MICHELE NORRIS, Host:
Along with all the glamorous types on the red carpet on Sunday will be commentator Peggy Orenstein. Her husband, Steven Okazaki, has been nominated for an award in the documentary category.
PEGGY ORENSTEIN: When my husband tells people that he's up for an Academy Award, their first response is, hey, that's great, followed immediately by, so, what's Peggy going to wear? I am the wife of a documentary filmmaker. This does not put me on the short list of women who can borrow a gown from Dior. I have, however, been faced with this challenge before.
NORRIS: If you want to impress a girl, take her to the Oscars. And win. I'm not saying I married Steven only because his name was in the envelope - please, but if part of a marriage is developing a mythology of destiny, the Oscar that now sits on top of our fridge, was integral to ours.
NORRIS: We're still here. Speaking of which, our marriage isn't the only thing that's been touched by time. Coco Chanel famously said, nature gives you the face you have at 20, life shapes the face you have at 30, but at 50, you get the face you deserve. I haven't yet reached that final milestone, but I'm ready to own it, marionette lines and all.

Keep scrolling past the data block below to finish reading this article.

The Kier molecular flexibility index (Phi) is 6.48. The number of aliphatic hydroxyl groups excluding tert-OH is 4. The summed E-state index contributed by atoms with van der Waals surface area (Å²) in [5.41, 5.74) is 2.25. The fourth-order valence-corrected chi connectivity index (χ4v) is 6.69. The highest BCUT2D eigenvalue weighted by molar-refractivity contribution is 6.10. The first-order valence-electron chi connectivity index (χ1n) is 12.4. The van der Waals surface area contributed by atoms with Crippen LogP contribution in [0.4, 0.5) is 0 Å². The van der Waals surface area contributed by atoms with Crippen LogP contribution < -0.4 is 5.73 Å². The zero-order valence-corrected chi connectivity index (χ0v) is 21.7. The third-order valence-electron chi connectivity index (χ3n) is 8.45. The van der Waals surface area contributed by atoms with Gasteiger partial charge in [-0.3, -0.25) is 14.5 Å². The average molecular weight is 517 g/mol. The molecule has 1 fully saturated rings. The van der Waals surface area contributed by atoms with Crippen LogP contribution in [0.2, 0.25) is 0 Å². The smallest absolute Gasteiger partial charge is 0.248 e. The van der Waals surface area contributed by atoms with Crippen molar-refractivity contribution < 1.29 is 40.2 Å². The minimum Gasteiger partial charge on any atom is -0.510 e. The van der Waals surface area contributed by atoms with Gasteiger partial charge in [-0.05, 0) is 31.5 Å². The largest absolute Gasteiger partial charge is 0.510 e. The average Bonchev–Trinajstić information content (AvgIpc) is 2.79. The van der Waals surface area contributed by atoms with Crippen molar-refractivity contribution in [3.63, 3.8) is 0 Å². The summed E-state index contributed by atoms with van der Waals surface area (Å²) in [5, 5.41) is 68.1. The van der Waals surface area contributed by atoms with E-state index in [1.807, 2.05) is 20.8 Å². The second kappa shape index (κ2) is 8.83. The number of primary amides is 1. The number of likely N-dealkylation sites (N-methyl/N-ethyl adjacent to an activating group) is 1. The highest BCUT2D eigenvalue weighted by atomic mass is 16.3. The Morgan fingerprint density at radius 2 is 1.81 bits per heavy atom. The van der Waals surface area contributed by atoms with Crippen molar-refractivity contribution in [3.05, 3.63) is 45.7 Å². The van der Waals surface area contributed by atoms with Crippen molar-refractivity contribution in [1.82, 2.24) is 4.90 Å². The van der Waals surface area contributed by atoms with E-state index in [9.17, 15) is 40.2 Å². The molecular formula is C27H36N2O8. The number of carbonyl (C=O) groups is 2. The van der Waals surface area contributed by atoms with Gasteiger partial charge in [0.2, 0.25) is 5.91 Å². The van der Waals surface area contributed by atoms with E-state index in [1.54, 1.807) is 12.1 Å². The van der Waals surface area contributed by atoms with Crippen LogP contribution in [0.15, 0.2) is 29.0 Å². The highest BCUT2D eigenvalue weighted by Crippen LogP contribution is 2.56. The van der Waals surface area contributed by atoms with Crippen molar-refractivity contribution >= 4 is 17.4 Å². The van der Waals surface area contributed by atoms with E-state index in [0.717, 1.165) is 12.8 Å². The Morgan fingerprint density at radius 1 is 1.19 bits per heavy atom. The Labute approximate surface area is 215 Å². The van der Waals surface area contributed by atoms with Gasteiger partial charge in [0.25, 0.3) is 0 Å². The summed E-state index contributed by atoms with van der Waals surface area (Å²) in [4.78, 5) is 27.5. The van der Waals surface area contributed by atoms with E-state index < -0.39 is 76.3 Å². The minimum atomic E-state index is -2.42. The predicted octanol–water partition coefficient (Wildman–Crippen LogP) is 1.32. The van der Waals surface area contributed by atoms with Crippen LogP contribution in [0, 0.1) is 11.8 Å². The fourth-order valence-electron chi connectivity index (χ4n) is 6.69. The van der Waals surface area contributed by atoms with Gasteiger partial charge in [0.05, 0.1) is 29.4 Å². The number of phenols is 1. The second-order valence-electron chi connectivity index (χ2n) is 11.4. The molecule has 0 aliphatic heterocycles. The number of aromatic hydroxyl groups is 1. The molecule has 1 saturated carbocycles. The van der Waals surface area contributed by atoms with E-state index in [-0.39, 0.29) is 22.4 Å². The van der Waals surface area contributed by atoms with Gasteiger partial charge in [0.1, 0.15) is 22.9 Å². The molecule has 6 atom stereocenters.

So this Sunday, look for Steven and me, milling around on the red carpet. We may only be extras in the lives of Meryl, Marisa, Mickey and Kate, but we've got starring roles in our own. I don't know whether the statuette on our fridge will get a playmate, but it doesn't much matter. Oh, and I'll be wearing Verrieres and Sako.
They're a pair of young Oakland, California designers who were gracious enough to lend me something for the occasion - given the economy, I can ill-afford a gown. This one is aubergine ruched satin, topped by a black, sheer organza jacket. It's architectural and modern, but with all the glamour of the 1940s. And wearing it, I actually might achieve fabulous. Christian Dior, eat your heart out.
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NORRIS: Peggy Orenstein is a writer. Her most recent book is "Waiting for Daisy." She's married to filmmaker Steven Okazaki. To comment on this essay, go to the opinion section of our Web site, that's npr.org.
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